You should feel like you're pushing off of the outer edges of your feet against the ground when you start your kick. You're rotating your two legs and your body into that side-on, tilted-over upside down letter 'y' position. You're not throwing your leg out. You're flipping your body over a 45 degree axis.
     
  17. esdoornblad How soon is now?

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    A proper kick is a coordinated combination of core and leg movement. You can add power by more aggressively using arms to develop core "torque" but this is more typically done at the end of a combination. A "step-off" with the kicking leg (like a runner off the starting block) is also key for fast initiation. The step-off is critical in Muay Thai and TKD ... with a difference. In TKD a fast counter with a roundhouse is very explosive and (at the highest level) includes a slight jump in which the supporting leg leaves the ground. When I switched to Muay Thai I was immediately called on this (by Saekson Janjira). He yelled "oh, jump kick!". The mechanics are nearly the same in Muay Thai but the supporting leg should stay grounded.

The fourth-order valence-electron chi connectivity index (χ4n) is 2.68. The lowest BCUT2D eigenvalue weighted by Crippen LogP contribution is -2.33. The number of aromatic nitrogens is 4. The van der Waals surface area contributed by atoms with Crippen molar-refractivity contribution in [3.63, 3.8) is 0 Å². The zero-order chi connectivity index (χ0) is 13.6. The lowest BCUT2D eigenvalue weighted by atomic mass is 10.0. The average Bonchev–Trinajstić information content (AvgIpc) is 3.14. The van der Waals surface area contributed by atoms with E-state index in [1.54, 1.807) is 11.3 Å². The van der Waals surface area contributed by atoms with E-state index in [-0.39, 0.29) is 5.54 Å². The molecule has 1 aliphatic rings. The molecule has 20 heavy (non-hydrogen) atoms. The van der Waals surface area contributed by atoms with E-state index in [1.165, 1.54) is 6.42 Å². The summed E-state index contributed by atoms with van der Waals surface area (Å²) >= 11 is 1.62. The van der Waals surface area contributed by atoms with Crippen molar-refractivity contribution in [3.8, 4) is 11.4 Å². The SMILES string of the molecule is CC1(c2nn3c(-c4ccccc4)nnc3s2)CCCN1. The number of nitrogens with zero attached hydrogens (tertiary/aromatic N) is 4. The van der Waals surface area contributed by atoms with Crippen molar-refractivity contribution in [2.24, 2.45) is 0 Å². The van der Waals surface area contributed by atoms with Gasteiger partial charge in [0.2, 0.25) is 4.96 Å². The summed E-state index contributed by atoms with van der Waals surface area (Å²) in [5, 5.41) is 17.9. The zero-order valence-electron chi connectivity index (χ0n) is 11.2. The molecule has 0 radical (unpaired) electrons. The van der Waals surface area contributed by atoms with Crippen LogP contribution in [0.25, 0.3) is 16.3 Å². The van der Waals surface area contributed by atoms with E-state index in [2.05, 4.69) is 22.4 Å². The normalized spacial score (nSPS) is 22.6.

18. eternaldarkness Red Belt

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    I have the same idea about practicing power, throw hard and then recover, don't just try to hit flat out as you mainly work on cardio. You either sprint or you run, it is impossible to sprint a long distance, it just becomes running.
     
  19. eternaldarkness Red Belt

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    Great advice.